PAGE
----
Katelyn Burns: And it's like we have formula. Like this isn't, you know, religious people like religious organizations particularly, I shouldn't say religious people cause they're not all like that. But the the, the conservative wing of these religious organizations, you know, will stretch anything to it to get their way.

Jennie Wetter: That is one episode we have not done. So we've done things on religious refusals. I had a conversation with someone about faith and reproductive rights, but we haven't done anything specifically on Catholic hospitals, which don't worry, it's coming. It is in my sights because there are any number of services that people don't know they're not getting when they go to a Catholic affiliated hospital. So also there was a justice department ruling allowing federal agencies, contractors, grantees to discriminate based on religious reasons, which again seems very targeted at the Trans community. Just so we're getting back to that laundry list and then we'll go straight into healthcare.

Katelyn Burns: Yeah, they, they basically rolled back, it wasn't just trans people, it was LGBT people. So Obama had issued an executive order, the, that bannedd, you know, federal agencies and contractors from discriminating on the basis of sexual or gender identity. And Trump came in and just basically like wiped that out. So basically any federal contractor now can just say, nope, we're not having, you know, those people work for us anymore. All of a sudden we're back in the 80s.

Jennie Wetter: There's so many things that just are completely foreign to me. Like I just can't understand that. Like there are people, they're just trying to work like...

Katelyn Burns: I mean I have friends here in DC who work for federal contractors and you know, if their boss leaves and the organization, hires a religious person, they're out of a job and it's just end of and they have no control over it. And it's just really not. It's not right.

Jennie Wetter: And again, I think that's one of those decisions that was like maybe a little bit of a flash in the pan when it happened, but never hear it talked about anymore and, or most people have kind of forgotten about it.

Katelyn Burns: And again, I think it's because we keep these issues too siloed and it's like, oh, this issue affects these people. And, and not realizing the connecting undercurrent of all of it. Um, which is something that I've tried to bring to my work is to to explain like, hey, there's connectedness to all of this.

Jennie Wetter: We're all in this together. Like they hate all of us.

Katelyn Burns: Yeah. This is why like transphobic feminists, I really don't understand not to go there.

Jennie Wetter: Like I didn't even really realize it was a thing because it's like

Katelyn Burns: You're not British. So...

Jennie Wetter: Right. And then I started hearing about turfs. I'm like, what is that? And I'm like, you can't be a radical feminist to be trans exclusionary. I'm sorry, like the, you know, that's not how this works. So many other things that could be their own topic.

Katelyn Burns: I mean, wouldn't it be amazing to work together to end male violence like anyway, so many we could spend an entire show just talking about this.

Jennie Wetter: Okay. Anyway, um, HHS, yes. So we've already kind of talked a little bit, but religious refusals, what are they?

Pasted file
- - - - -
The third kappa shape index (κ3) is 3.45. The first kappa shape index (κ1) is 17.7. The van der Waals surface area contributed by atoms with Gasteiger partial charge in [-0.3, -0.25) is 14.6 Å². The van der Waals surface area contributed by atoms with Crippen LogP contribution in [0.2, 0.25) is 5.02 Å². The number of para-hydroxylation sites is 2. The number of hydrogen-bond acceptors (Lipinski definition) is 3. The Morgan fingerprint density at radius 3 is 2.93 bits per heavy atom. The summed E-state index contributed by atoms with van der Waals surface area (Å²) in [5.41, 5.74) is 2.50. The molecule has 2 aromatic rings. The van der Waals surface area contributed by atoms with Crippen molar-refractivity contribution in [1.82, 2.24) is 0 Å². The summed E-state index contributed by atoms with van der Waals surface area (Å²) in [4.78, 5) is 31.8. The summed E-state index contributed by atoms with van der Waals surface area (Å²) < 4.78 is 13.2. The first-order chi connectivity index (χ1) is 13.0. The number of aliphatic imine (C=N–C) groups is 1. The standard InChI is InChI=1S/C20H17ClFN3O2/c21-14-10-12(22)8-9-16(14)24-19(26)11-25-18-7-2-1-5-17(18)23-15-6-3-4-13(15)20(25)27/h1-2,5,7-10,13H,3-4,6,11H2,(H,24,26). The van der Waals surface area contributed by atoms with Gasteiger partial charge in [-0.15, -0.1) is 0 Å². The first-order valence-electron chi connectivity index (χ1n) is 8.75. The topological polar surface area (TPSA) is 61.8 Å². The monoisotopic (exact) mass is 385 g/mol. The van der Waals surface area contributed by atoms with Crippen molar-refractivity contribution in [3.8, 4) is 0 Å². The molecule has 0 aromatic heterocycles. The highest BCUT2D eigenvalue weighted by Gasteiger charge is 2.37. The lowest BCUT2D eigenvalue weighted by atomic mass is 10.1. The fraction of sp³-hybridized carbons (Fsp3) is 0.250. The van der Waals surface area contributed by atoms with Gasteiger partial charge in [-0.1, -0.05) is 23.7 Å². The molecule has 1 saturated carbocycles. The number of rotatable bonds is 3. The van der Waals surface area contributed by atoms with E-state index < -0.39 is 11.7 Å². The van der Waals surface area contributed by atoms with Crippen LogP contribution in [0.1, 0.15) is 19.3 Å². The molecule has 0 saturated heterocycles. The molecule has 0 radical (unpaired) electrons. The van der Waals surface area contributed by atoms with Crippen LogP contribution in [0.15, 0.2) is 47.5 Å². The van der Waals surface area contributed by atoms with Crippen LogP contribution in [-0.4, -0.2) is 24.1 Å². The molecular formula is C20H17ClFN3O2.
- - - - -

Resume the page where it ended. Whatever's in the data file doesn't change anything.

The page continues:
Katelyn Burns: Just to take a step, a step back, right. So there's actually been two rules that have been introduced or um, proposed, right? One is religious refusals, which covers anybody who has religious objection to certain aspects of reproductive health, like abortion care or birth control or whether it's plan B is also being extended to cover like hormone replacement therapy or you know, top surgery, which again, I don't, I don't understand like bottom surgery, there's like 20 people in the entire country who do this and none of them are opposed to it based on religion. So like this is a nonstarter for me. There's another rule that's been introduced or proposed by HHS, which would basically allow any medical provider to just not treat trans people for anything. Right? So I've run into this myself as a trans person back when I lived in Maine, um, and I wrote about this recently for vox. I, it was like the second time I'd ever refilled my hormone prescription, I had just moved, you know, I just separated from my, from my then wife and I moved to a new town and I had a new pharmacy and I show up just to renew, you know, cause I, I'd gone, I had been going to a cvs and I was going to a new cvs and it should have been fine. Right? Um, the doctor or the pharmacist was like, yeah, we canceled that prescription. And I was like, excuse me? And they're like, well, sir, do you understand what this medication does? And I was like, yes, I do. I've been on it for awhile now. I think the doctor made a mistake because this is female hormones. And I was like, Yep, I'm aware. And like I had my kids in the back seat and they didn't know I was transitioning yet because I just hadn't gotten to... And um, I'm like hoping that they're distracted enough that they're not paying attention to what's actually being said. And I was just like, no, you know, I understand what this is like, this is a legitimate prescription. And the woman goes, well, we canceled it because we couldn't figure out why somebody with your name would be taking female hormones. And I'm just like, and that wasn't even like there was no religious basis to that refusal. It was just, I'm not going to do it. I'm not going to do it right. And I, you know, it was humiliating. I ended up going to a different pharmacy and I got it filled, but I had to wait a few days. So I mean, on the whole, like it wasn't like a grievous injury to me other than the fact that it was completely humiliating and potentially outed me to my children. But I did tweet about it at the time and I didn't have nearly as many followers as I do now, but they sent me like a $30 gift card and I found out later that the pharmacist had been fired because she'd been doing this to a bunch of other people. But under this proposed rule, like that would just be fine. Like you don't even have to give a reason not to treat a trans person. You can just say no, I think they're icky and I don't want to touch their bodies. And again, right back to the 80s and, or the, you know, the aids crisis where doctors just refuse to, you know, treat, uh, gay men and Trans Women who were infected with aids. It's just, it enables bad actors within the health care industry. Um, you know, there is precedent for people dying because of these types of refusals. So, um, Robert Eads was a trans man, I think from Florida, but don't quote me on that. And he developed ovarian cancer and he went to like an oncologist to, to get a biopsy and then never heard back with the results.